The decades-long controversy surrounding New Bethany Home for Girls in Bienville Parish was renewed last Friday, Dec. 6 when seven former residents of the home returned to Arcadia so that two of the women could file formal charges of sexual assault against the now-defunct home’s owner, Rev. Mack Ford.
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A seventh arrived on Saturday to file her complaint.
Although only two of the six who flew in from North Carolina, Nevada, Florida and Texas, claimed to been sexually abused while living at the home, the others said they were there to lend moral support to the two, one of whom is said to be terminally ill with an inoperable brain tumor.
Sheriff John Ballance, who had his own experience with the home during his career as a state trooper some 30 years ago, met with the women, took the statements of the two claiming sexual abuse, and promised to do everything possible to resolve the matter.
An earlier statement of one of the alleged victims was turned over to state police in Bossier City in October, Ballance said.
In September, Ballance told LouisianaVoice he had picked up a runaway from the home decades ago when he was a state trooper. Instructed by the sheriff’s department to return her to the facility, he said he refused to force her to go back because of her claims of abuse.
Allegations about beatings, handcuffing and other forms of punishment of girls at the home first came to light when the Baton Rouge Advocate began an investigation of the home in 1974. Editors, however, quickly killed the investigation before any stories could be written and the issue lay dormant until the late 1980s when the Louisiana Department of Health and Human Resources began looking into abuse allegations. In 1988, the state raided the unlicensed home located south of Arcadia on LA. 9 and removed 29 girls from the facility.
Simultaneous to that raid, the Bethel Home for Wayward Children in Lucedale, Mississippi, was closed down by officials in that state. Six months after the New Bethany raid, however, it remained open and was not closed down until 1992.
There were claims of girls at New Bethany having to clean toilets with their bare hands, being locked in isolation with only a bucket for a toilet, girls being handcuffed to their beds and being made to stand all day with no restroom breaks, beatings with wooden dowels, PVC pipe, paddles, belts and limbs.
A state game warden, interviewed by the Advocate in 1974, said he would take confiscated deer that had been killed illegally by hunters to the home. “On one occasion,” he said, “Ford asked if he could have my handcuffs.”
New Bethany Baptist Church (foreground); girls’ windowless dormitory (background).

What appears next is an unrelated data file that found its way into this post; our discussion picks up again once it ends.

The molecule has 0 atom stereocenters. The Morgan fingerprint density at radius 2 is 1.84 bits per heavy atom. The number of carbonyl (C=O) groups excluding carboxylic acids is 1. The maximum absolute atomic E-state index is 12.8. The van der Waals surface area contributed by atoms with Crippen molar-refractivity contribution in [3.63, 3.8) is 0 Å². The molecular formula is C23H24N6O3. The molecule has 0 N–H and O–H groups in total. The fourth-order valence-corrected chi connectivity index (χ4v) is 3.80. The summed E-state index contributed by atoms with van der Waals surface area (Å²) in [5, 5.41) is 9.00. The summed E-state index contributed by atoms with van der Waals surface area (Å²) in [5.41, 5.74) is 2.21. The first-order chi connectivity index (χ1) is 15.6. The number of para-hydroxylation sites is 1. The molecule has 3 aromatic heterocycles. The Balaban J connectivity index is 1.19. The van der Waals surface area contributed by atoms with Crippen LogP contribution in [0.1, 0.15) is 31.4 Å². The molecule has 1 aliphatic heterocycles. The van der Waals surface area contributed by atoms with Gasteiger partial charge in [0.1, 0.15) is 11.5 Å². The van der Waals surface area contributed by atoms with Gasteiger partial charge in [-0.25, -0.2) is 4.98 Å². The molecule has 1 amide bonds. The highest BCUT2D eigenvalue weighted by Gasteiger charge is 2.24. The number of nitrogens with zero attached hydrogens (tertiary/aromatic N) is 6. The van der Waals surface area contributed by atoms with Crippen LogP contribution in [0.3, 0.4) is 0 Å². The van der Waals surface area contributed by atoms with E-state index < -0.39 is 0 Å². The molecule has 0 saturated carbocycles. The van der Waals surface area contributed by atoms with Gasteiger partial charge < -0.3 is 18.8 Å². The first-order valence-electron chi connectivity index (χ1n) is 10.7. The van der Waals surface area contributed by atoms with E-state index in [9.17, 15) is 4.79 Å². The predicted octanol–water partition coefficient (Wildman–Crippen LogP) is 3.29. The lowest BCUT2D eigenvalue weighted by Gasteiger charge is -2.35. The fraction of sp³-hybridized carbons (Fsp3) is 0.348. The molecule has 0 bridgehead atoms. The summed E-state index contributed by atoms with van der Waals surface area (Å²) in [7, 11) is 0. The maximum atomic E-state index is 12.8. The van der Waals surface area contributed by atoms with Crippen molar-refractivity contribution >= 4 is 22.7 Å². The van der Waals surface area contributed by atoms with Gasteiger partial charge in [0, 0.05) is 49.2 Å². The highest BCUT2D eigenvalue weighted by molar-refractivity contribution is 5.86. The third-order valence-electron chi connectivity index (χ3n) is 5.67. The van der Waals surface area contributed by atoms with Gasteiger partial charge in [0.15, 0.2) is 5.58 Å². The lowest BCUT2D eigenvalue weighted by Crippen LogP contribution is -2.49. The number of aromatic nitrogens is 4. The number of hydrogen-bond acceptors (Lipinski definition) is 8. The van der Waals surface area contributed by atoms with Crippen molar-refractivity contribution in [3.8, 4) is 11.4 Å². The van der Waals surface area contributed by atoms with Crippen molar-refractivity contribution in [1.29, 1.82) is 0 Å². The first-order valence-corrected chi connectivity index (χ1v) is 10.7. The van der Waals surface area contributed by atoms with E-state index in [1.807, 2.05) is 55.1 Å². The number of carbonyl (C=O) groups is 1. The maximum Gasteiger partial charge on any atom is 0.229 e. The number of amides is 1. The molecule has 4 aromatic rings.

The public face of New Bethany, however, was quite different. Girls’ quartets would be clad in long dresses and paraded before church congregations to sing, figuratively and literally, the praises of New Bethany in efforts to generate “love offerings” from church members.
A father who pulled his daughter out of the home said, “He (Ford) would have those little girls sing hymns and give testimony to churches and the church members would hit the floor with their knees while reaching for their wallets” to give Ford money for his home.
The claims of physical abuse and rape are not new to the Independent Fundamentalist Baptist (IFB) Church with which New Bethany and Ford are affiliated.
The First Baptist Church of Hammond, Indiana, received a great deal of notoriety over the sexual trysts two of its ministers had with female church members over a period of several years. Their misconduct was subsequently repeated at other churches where they ministered.
And when their behavior was revealed, it was the women victims who were required to stand before the congregation and apologize and ask forgiveness for tempting the men, who invariably went unpunished and indeed, continued to receive near idol status from the congregation.
Likewise, group homes where abuse has been documented tend to receive devout support from area churches. Instead of asking those who run the homes to explain their behavior, their accusers are routinely treated as pariahs while the accused are welcomed as heroes at church rallies on their behalf.
Adherents to IFB dogma, for example, discourage intermarriage or even any contact with those of other religious beliefs, distrust government, favor home schooling, and believe that spankings should commence as early as 15 months of age.
Tampa Bay Times reporter Alexandra Zayas last year was allowed to do what the Advocate refused to do. She wrote a lengthy investigative series on claims of physical abuse at several group homes in Florida. http://www.tampabay.com/faccca/
Just as she found in Florida and as had been found earlier in Texas, Louisiana homes are unlicensed and unregulated by the state, thus allowing the operators free rein in the areas of discipline and education—so long as it is done in the name of religion.
The group homes employ the same textbooks that rely heavily on the Accelerated Christian Education (ACE) and BJU (Bob Jones University) Press curricula—the same resources used by many of Louisiana’s voucher and charter schools being approved by the Louisiana Department of Education. The textbooks eschew traditional science and history courses, choosing instead to apply Old Testament interpretations in their teachings.
Encaged walkway over public road discourages thoughts of escape while walking from one area of New Bethany to another.
Following their meeting with Sheriff Ballance, the women drove to New Bethany and attempted to confront Ford, who instead, refused to talk to them and walked away.
Sign displaying times of services remains outside church 21 years after New Bethany’s closure.
Clear message that visitors are no longer welcome at New Bethany Home for Girls or at New Bethany Baptist Church.
And just in case one misses the sign…